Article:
Writing That Inspires Writing
I’ve been writing for as long as I can remember. I still have marbled composition books filled with ten-year-old prose and characters named after my cousins. I can remember my grandmother telling me stories and urging me to create my own. Even now, I have family and friends who call me often to ask about my latest writing. Even with such an extended support group and a long history of storytelling, I still find it hard to write sometimes. I get discouraged, I write bad sentences that turn into bad stories. Sometimes I even push myself to think of another profession, but I never can. Because there’s nothing I want to be more than a writer.
On days such as these, I pull out my favorite books. Books that motivate me to write beautiful prose, books that inspire me to dream bigger, and books that remind me that literature can change the world through the hearts of readers. This is my go-to list that still elicits goosebumps:
1. William Trevor’s Love and Summer:
He cycled slowly, the air raw on his face. The signpost to Crilly was lit up by his lamp as he went by. The road straightened, became a hill to freewheel down, and then the twists and turns began again. How useless being sorry was, and yet that, most of all, was what he felt, a soreness in him somewhere. Her grey-blue eyes had been no more than smudges in the dark.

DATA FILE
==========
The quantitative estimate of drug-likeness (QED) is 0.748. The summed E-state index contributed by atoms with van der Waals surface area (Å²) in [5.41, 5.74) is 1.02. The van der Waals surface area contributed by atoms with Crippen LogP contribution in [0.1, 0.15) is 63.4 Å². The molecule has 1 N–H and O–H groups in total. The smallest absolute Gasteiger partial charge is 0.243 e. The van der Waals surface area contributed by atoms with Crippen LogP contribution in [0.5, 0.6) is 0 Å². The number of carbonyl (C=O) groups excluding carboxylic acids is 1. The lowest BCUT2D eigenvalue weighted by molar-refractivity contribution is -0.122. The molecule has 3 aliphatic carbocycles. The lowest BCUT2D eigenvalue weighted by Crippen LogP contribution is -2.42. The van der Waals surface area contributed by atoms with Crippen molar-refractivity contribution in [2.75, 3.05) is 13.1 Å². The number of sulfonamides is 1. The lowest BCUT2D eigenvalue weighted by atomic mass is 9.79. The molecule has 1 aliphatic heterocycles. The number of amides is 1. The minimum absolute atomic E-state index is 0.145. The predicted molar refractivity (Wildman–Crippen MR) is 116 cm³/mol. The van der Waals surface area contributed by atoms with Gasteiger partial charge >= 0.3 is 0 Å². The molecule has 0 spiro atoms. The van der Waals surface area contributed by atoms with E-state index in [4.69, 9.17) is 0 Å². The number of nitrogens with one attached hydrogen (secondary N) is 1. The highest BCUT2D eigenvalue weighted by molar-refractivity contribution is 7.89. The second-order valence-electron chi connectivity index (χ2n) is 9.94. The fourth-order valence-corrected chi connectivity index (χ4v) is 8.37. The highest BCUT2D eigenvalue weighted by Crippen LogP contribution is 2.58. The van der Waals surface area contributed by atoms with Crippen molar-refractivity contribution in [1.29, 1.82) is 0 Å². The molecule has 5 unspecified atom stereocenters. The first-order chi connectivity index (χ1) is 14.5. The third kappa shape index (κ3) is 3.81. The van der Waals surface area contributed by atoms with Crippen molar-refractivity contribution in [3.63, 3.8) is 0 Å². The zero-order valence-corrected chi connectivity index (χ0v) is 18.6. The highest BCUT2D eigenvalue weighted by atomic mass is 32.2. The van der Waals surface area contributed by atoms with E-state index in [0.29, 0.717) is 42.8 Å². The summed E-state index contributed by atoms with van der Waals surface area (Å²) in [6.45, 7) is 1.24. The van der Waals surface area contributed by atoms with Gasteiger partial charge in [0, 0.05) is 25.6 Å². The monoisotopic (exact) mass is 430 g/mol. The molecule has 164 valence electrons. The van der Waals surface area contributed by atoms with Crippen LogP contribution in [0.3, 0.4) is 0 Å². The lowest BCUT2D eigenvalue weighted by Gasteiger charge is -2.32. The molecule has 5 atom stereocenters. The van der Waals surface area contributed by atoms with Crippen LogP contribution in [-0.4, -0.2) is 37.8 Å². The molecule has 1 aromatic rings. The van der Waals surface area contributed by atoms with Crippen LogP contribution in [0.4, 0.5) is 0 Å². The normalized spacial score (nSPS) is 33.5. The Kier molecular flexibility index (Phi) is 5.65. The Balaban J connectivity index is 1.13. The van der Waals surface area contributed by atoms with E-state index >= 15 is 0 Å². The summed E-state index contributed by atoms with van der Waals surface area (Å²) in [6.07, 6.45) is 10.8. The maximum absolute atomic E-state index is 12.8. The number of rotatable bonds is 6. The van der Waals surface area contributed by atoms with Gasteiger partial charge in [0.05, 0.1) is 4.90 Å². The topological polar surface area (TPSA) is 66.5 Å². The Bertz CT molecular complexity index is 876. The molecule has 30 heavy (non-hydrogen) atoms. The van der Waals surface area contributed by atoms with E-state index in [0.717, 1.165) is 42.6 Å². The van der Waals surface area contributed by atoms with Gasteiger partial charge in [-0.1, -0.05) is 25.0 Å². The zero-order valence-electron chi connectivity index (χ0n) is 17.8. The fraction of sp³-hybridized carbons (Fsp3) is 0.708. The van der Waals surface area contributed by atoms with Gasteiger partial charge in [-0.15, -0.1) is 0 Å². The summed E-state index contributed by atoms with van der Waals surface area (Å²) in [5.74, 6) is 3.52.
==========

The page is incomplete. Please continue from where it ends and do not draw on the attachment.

2. Sir Arthur Conan Doyle’s The Hound of the Baskervilles:
The noise could not have been far away and was certainly in the house. For half an hour I waited with every nerve on the alert, but there came no other sound save the chiming clock and the rustle of the ivy on the wall.
3. James Joyce’s Dubliners:
Every night I gazed up at the window I said softly to myself the word paralysis. It had always sounded strangely in my ears, like the word gnomon in the Euclid and the word simony in the Catechism. But now it sounded to me like the name of some maleficent and sinful being. It filled me with fear, and yet I longed to be nearer to it and to look upon its deadly work.
5. Bram Stoker’s Dracula:
It is the eve of St George’s Day. Do you not know that tonight, when the clock strikes midnight, all the evil things in the world will have full sway? Do you know where you are going, and what you are going to?
6. Pablo Neruda’s “Poesia:”
And I, infinitesimal being, drunk with the great starry void…
What are your favorites? What works inspire you to write?